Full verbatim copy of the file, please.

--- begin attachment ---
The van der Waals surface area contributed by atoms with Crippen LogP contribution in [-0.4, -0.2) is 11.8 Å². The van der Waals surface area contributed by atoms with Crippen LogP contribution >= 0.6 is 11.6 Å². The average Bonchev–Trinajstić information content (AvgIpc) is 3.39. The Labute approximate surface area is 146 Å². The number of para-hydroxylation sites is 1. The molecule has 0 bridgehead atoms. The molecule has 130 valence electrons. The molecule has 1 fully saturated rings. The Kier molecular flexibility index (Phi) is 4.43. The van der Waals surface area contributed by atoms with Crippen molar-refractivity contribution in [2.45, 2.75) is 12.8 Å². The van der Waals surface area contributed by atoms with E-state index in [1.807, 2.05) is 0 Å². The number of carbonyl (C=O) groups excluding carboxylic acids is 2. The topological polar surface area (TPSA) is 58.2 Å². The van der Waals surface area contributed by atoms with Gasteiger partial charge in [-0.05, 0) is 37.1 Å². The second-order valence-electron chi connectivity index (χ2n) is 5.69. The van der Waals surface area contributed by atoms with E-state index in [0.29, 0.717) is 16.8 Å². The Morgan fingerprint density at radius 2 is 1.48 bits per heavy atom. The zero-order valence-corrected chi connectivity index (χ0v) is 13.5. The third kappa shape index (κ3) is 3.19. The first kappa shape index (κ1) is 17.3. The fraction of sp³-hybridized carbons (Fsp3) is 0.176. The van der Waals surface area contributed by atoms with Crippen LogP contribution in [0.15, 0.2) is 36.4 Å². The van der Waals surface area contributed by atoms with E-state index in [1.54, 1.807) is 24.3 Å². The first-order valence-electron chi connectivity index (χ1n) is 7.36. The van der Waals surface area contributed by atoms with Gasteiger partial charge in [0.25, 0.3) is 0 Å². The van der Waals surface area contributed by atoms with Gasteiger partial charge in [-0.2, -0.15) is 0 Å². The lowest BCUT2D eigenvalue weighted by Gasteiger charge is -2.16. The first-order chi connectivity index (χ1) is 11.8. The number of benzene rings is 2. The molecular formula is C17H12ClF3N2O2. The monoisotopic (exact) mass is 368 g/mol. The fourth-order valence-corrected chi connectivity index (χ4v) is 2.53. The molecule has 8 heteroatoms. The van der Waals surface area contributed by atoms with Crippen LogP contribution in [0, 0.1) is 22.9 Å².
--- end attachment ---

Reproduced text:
The van der Waals surface area contributed by atoms with Crippen LogP contribution in [-0.4, -0.2) is 11.8 Å². The van der Waals surface area contributed by atoms with Crippen LogP contribution >= 0.6 is 11.6 Å². The average Bonchev–Trinajstić information content (AvgIpc) is 3.39. The Labute approximate surface area is 146 Å². The number of para-hydroxylation sites is 1. The molecule has 0 bridgehead atoms. The molecule has 130 valence electrons. The molecule has 1 fully saturated rings. The Kier molecular flexibility index (Phi) is 4.43. The van der Waals surface area contributed by atoms with Crippen molar-refractivity contribution in [2.45, 2.75) is 12.8 Å². The van der Waals surface area contributed by atoms with E-state index in [1.807, 2.05) is 0 Å². The number of carbonyl (C=O) groups excluding carboxylic acids is 2. The topological polar surface area (TPSA) is 58.2 Å². The van der Waals surface area contributed by atoms with Gasteiger partial charge in [-0.05, 0) is 37.1 Å². The second-order valence-electron chi connectivity index (χ2n) is 5.69. The van der Waals surface area contributed by atoms with E-state index in [0.29, 0.717) is 16.8 Å². The Morgan fingerprint density at radius 2 is 1.48 bits per heavy atom. The zero-order valence-corrected chi connectivity index (χ0v) is 13.5. The third kappa shape index (κ3) is 3.19. The first kappa shape index (κ1) is 17.3. The fraction of sp³-hybridized carbons (Fsp3) is 0.176. The van der Waals surface area contributed by atoms with Crippen LogP contribution in [0.15, 0.2) is 36.4 Å². The van der Waals surface area contributed by atoms with E-state index in [1.54, 1.807) is 24.3 Å². The first-order valence-electron chi connectivity index (χ1n) is 7.36. The van der Waals surface area contributed by atoms with Gasteiger partial charge in [0.25, 0.3) is 0 Å². The van der Waals surface area contributed by atoms with Gasteiger partial charge in [-0.2, -0.15) is 0 Å². The lowest BCUT2D eigenvalue weighted by Gasteiger charge is -2.16. The first-order chi connectivity index (χ1) is 11.8. The number of benzene rings is 2. The molecular formula is C17H12ClF3N2O2. The monoisotopic (exact) mass is 368 g/mol. The fourth-order valence-corrected chi connectivity index (χ4v) is 2.53. The molecule has 8 heteroatoms. The van der Waals surface area contributed by atoms with Crippen LogP contribution in [0, 0.1) is 22.9 Å².